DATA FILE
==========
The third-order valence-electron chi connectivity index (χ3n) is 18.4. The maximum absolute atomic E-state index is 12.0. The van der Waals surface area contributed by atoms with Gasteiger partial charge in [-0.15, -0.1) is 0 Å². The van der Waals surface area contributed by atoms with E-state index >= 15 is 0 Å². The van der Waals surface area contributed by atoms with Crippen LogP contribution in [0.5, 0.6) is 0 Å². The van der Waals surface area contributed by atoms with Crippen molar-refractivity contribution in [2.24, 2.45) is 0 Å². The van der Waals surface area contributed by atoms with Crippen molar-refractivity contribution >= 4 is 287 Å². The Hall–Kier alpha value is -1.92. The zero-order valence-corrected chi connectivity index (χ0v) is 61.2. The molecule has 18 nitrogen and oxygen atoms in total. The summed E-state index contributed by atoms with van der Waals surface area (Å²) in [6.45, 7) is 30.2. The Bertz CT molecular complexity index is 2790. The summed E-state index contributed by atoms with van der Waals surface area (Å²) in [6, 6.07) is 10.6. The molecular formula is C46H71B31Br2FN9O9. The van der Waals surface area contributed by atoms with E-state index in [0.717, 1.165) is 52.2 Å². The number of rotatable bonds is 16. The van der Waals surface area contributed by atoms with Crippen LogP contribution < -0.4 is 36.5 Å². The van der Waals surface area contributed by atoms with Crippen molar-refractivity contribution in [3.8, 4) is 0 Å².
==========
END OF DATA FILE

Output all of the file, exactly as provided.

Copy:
The third-order valence-electron chi connectivity index (χ3n) is 18.4. The maximum absolute atomic E-state index is 12.0. The van der Waals surface area contributed by atoms with Gasteiger partial charge in [-0.15, -0.1) is 0 Å². The van der Waals surface area contributed by atoms with E-state index >= 15 is 0 Å². The van der Waals surface area contributed by atoms with Crippen LogP contribution in [0.5, 0.6) is 0 Å². The van der Waals surface area contributed by atoms with Crippen molar-refractivity contribution in [2.24, 2.45) is 0 Å². The van der Waals surface area contributed by atoms with Crippen molar-refractivity contribution >= 4 is 287 Å². The Hall–Kier alpha value is -1.92. The zero-order valence-corrected chi connectivity index (χ0v) is 61.2. The molecule has 18 nitrogen and oxygen atoms in total. The summed E-state index contributed by atoms with van der Waals surface area (Å²) in [6.45, 7) is 30.2. The Bertz CT molecular complexity index is 2790. The summed E-state index contributed by atoms with van der Waals surface area (Å²) in [6, 6.07) is 10.6. The molecular formula is C46H71B31Br2FN9O9. The van der Waals surface area contributed by atoms with E-state index in [0.717, 1.165) is 52.2 Å². The number of rotatable bonds is 16. The van der Waals surface area contributed by atoms with Crippen LogP contribution < -0.4 is 36.5 Å². The van der Waals surface area contributed by atoms with Crippen molar-refractivity contribution in [3.8, 4) is 0 Å².